In 2020, NPLD members from Wales, Vives Network, Trento, and Scotland embarked on a
collaborative journey, approving a joint research proposal. This project, which began in the summer of 2021, was not just about strategic planning of language training for adults, but also about fostering a sense of unity and shared purpose among the four partners.

The acquisition of a new language, and that of lesser-used languages, in particular, has primarily been
managed and developed in individual countries or areas. Collaboration and joint working among different languages have been rare in the context of language training. However, in light of the NPLD’s work to motivate language regions to share their ideas and best practices, there is a growing appetite to collaborate and benefit from each other’s developments mutually. This project aimed to glean best practices in terms of the strategic management of language training for adults from 4 disparate
contexts so that the countries/areas involved, but also NPLD members as a whole, can benefit from
the findings.

The aim was to undertake a comparative study undertaking empirical research into the planning, delivery and impact of lesser-used language training for new speakers. The study did not look at
individuals’ learning outcomes per se; rather, the study primarily addressed the planning and the
delivery (of language training) and the facilitation of the application of new skills after that. It involved identifying some of the principal factors relating to the success and failure of language acquisition for speakers of minority languages. The countries/areas and languages involved were:

1. Wales – Welsh
2. Catalan speaking areas – Catalan
3. Trento – Ladin
4. Scotland – Gaelic

The heterogeneity of the partners and their languages also added value to the project in that the effect
of disparate social and cultural contexts could be studied and evaluated.

Before this study, it was not thought that the language ‘communities’ of the partners involved had collaborated in the field of language training in any way in the past. At the end of the study, the aim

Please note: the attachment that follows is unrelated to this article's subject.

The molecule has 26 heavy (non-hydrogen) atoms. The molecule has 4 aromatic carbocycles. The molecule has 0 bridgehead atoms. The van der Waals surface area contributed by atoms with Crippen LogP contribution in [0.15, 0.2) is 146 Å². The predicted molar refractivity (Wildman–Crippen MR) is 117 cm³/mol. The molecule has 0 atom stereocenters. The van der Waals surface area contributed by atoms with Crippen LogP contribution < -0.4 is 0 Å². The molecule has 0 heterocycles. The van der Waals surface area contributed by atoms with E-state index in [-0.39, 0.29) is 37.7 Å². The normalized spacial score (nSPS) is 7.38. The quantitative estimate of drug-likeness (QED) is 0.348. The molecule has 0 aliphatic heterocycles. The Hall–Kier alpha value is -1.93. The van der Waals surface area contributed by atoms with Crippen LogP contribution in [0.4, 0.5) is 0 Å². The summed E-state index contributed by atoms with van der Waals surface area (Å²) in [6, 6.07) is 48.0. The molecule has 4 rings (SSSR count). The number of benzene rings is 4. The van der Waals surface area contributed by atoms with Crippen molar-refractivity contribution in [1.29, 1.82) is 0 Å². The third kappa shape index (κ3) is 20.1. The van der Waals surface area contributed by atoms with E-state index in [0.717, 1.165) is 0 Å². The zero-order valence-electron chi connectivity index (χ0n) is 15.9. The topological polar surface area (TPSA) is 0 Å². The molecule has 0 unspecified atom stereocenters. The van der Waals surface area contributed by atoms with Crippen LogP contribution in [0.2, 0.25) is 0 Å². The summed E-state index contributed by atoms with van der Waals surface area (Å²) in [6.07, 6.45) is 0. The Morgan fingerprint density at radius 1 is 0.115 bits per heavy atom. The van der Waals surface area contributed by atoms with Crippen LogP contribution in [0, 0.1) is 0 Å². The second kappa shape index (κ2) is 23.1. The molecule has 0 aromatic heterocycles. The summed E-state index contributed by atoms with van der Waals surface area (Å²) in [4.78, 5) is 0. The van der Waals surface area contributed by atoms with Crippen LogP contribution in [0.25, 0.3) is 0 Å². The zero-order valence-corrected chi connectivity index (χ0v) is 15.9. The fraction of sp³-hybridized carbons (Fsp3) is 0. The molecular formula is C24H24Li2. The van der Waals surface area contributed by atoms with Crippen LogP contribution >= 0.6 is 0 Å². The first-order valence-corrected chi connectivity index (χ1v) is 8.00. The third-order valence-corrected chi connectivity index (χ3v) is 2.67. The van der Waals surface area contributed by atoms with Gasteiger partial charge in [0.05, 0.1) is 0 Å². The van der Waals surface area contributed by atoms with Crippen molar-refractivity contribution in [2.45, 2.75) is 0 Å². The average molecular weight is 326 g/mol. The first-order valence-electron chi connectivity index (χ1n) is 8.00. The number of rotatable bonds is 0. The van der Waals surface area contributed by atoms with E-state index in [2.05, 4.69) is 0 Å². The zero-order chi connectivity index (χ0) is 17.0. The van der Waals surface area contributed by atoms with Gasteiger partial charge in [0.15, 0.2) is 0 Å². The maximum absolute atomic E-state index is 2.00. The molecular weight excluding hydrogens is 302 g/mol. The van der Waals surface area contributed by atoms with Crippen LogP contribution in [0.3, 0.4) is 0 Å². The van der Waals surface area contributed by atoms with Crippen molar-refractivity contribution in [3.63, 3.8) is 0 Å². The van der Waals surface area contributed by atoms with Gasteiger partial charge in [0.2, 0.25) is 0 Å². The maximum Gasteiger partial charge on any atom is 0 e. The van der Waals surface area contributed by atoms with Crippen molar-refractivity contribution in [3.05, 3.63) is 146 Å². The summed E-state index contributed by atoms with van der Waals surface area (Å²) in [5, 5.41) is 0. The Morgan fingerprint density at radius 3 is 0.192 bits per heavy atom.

was for the four language ‘communities’ to learn from each other and to identify best practices in the
four contexts so that partners could adopt new working practices which would help to improve the quality and methodology of lesser used language teaching and learning. This will be addressed later in this report.

The effectiveness and efficiency of the training are factors often overlooked in language learning, and one clear aim of utilising best practice would be to use funds more efficiently and create an environment which is more conducive to language learning.


Before discussing the conclusions in detail, it is essential to summarise a key distinction in the context
of the language training provided in Wales, the Catalan-speaking area and Trento:
Wales (Cymru) – There are no legal requirements for organisations, including public sector organisations, to ensure that staff appointed have specific language skills in Welsh. Any requirements
stipulated are due to some organisations’ wishes or due to the requirements of the Welsh language standards.

Catalan Speaking area – there are specific roles and posts, specifically in the public sector, whereby Catalan skills are legally required before undertaking the role.
Trento – All public sector roles require a certain level of ability in Ladin and certification of their skills prior to their appointment. The Ladin language training which takes place is largely to improve the skills of employees in the public sector to facilitate the improvement of Ladin skills
and also the opportunity for staff to improve their position within the workplace.

Welsh is very different from other languages which Welsh learners speak as L1 or L2 whereas many
learners of Catalan speak Spanish and learners of Ladin speak Italian, which is helpful in terms of
learning due to their similarities to the target language.

Notwithstanding the three contexts outlined above, a significant number of new speakers are
learning due to their own personal wishes and reasons, and the workplace was not a specific motivation for them.